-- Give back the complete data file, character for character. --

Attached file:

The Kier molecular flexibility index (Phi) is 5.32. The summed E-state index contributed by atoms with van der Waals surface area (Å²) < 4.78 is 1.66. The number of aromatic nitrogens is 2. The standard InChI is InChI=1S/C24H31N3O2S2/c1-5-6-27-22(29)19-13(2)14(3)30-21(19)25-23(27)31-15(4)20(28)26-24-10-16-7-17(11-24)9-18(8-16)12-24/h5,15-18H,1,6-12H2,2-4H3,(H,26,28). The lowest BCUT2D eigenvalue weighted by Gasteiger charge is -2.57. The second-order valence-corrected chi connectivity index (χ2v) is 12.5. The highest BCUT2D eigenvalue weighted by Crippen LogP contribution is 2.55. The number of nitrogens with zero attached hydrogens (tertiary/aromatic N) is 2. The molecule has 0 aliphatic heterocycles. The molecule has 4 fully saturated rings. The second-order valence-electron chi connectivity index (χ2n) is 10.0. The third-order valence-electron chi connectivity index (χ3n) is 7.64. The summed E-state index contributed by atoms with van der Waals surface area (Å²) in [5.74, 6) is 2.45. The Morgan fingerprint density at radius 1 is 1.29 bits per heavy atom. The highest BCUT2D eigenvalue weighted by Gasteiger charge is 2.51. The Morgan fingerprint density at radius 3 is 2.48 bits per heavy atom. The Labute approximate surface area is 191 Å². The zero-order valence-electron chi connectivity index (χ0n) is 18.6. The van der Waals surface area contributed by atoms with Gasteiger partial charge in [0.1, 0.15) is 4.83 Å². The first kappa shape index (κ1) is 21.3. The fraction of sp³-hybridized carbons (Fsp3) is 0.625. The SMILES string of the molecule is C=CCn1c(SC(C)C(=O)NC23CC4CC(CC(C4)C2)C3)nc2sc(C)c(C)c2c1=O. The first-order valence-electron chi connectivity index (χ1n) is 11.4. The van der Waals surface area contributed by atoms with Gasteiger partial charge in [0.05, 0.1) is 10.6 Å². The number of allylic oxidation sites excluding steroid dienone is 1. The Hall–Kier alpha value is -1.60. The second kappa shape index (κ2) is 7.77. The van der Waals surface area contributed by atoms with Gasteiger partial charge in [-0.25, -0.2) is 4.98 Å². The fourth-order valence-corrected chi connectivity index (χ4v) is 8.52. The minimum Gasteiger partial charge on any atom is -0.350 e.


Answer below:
The Kier molecular flexibility index (Phi) is 5.32. The summed E-state index contributed by atoms with van der Waals surface area (Å²) < 4.78 is 1.66. The number of aromatic nitrogens is 2. The standard InChI is InChI=1S/C24H31N3O2S2/c1-5-6-27-22(29)19-13(2)14(3)30-21(19)25-23(27)31-15(4)20(28)26-24-10-16-7-17(11-24)9-18(8-16)12-24/h5,15-18H,1,6-12H2,2-4H3,(H,26,28). The lowest BCUT2D eigenvalue weighted by Gasteiger charge is -2.57. The second-order valence-corrected chi connectivity index (χ2v) is 12.5. The highest BCUT2D eigenvalue weighted by Crippen LogP contribution is 2.55. The number of nitrogens with zero attached hydrogens (tertiary/aromatic N) is 2. The molecule has 0 aliphatic heterocycles. The molecule has 4 fully saturated rings. The second-order valence-electron chi connectivity index (χ2n) is 10.0. The third-order valence-electron chi connectivity index (χ3n) is 7.64. The summed E-state index contributed by atoms with van der Waals surface area (Å²) in [5.74, 6) is 2.45. The Morgan fingerprint density at radius 1 is 1.29 bits per heavy atom. The highest BCUT2D eigenvalue weighted by Gasteiger charge is 2.51. The Morgan fingerprint density at radius 3 is 2.48 bits per heavy atom. The Labute approximate surface area is 191 Å². The zero-order valence-electron chi connectivity index (χ0n) is 18.6. The van der Waals surface area contributed by atoms with Gasteiger partial charge in [0.1, 0.15) is 4.83 Å². The first kappa shape index (κ1) is 21.3. The fraction of sp³-hybridized carbons (Fsp3) is 0.625. The SMILES string of the molecule is C=CCn1c(SC(C)C(=O)NC23CC4CC(CC(C4)C2)C3)nc2sc(C)c(C)c2c1=O. The first-order valence-electron chi connectivity index (χ1n) is 11.4. The van der Waals surface area contributed by atoms with Gasteiger partial charge in [0.05, 0.1) is 10.6 Å². The number of allylic oxidation sites excluding steroid dienone is 1. The Hall–Kier alpha value is -1.60. The second kappa shape index (κ2) is 7.77. The van der Waals surface area contributed by atoms with Gasteiger partial charge in [-0.25, -0.2) is 4.98 Å². The fourth-order valence-corrected chi connectivity index (χ4v) is 8.52. The minimum Gasteiger partial charge on any atom is -0.350 e.